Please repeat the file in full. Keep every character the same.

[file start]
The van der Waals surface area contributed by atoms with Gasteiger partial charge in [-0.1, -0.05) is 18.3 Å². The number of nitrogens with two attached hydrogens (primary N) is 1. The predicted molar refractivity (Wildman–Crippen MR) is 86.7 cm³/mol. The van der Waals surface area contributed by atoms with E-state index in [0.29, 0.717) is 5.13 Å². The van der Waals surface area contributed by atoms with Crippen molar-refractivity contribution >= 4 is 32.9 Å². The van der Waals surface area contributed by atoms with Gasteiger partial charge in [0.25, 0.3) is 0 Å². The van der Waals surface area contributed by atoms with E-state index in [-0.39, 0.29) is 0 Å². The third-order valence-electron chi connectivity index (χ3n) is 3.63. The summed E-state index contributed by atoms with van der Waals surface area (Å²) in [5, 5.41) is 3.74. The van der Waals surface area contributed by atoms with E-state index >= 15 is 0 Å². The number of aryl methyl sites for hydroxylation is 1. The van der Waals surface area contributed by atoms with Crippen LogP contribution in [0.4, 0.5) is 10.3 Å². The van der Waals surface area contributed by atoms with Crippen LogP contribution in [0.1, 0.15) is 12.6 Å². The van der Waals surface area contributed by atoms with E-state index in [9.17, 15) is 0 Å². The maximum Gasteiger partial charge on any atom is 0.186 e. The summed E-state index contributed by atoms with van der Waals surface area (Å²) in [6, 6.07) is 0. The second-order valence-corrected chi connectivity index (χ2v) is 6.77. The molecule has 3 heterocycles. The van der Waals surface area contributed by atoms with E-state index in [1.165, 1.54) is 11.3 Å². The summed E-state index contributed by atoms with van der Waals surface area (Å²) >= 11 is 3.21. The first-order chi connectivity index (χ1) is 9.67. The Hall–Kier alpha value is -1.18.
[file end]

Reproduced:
The van der Waals surface area contributed by atoms with Gasteiger partial charge in [-0.1, -0.05) is 18.3 Å². The number of nitrogens with two attached hydrogens (primary N) is 1. The predicted molar refractivity (Wildman–Crippen MR) is 86.7 cm³/mol. The van der Waals surface area contributed by atoms with E-state index in [0.29, 0.717) is 5.13 Å². The van der Waals surface area contributed by atoms with Crippen molar-refractivity contribution >= 4 is 32.9 Å². The van der Waals surface area contributed by atoms with Gasteiger partial charge in [0.25, 0.3) is 0 Å². The van der Waals surface area contributed by atoms with E-state index in [-0.39, 0.29) is 0 Å². The third-order valence-electron chi connectivity index (χ3n) is 3.63. The summed E-state index contributed by atoms with van der Waals surface area (Å²) in [5, 5.41) is 3.74. The van der Waals surface area contributed by atoms with E-state index >= 15 is 0 Å². The number of aryl methyl sites for hydroxylation is 1. The van der Waals surface area contributed by atoms with Crippen LogP contribution in [0.4, 0.5) is 10.3 Å². The van der Waals surface area contributed by atoms with Crippen LogP contribution in [0.1, 0.15) is 12.6 Å². The van der Waals surface area contributed by atoms with E-state index in [9.17, 15) is 0 Å². The maximum Gasteiger partial charge on any atom is 0.186 e. The summed E-state index contributed by atoms with van der Waals surface area (Å²) in [6, 6.07) is 0. The second-order valence-corrected chi connectivity index (χ2v) is 6.77. The molecule has 3 heterocycles. The van der Waals surface area contributed by atoms with E-state index in [1.165, 1.54) is 11.3 Å². The summed E-state index contributed by atoms with van der Waals surface area (Å²) >= 11 is 3.21. The first-order chi connectivity index (χ1) is 9.67. The Hall–Kier alpha value is -1.18.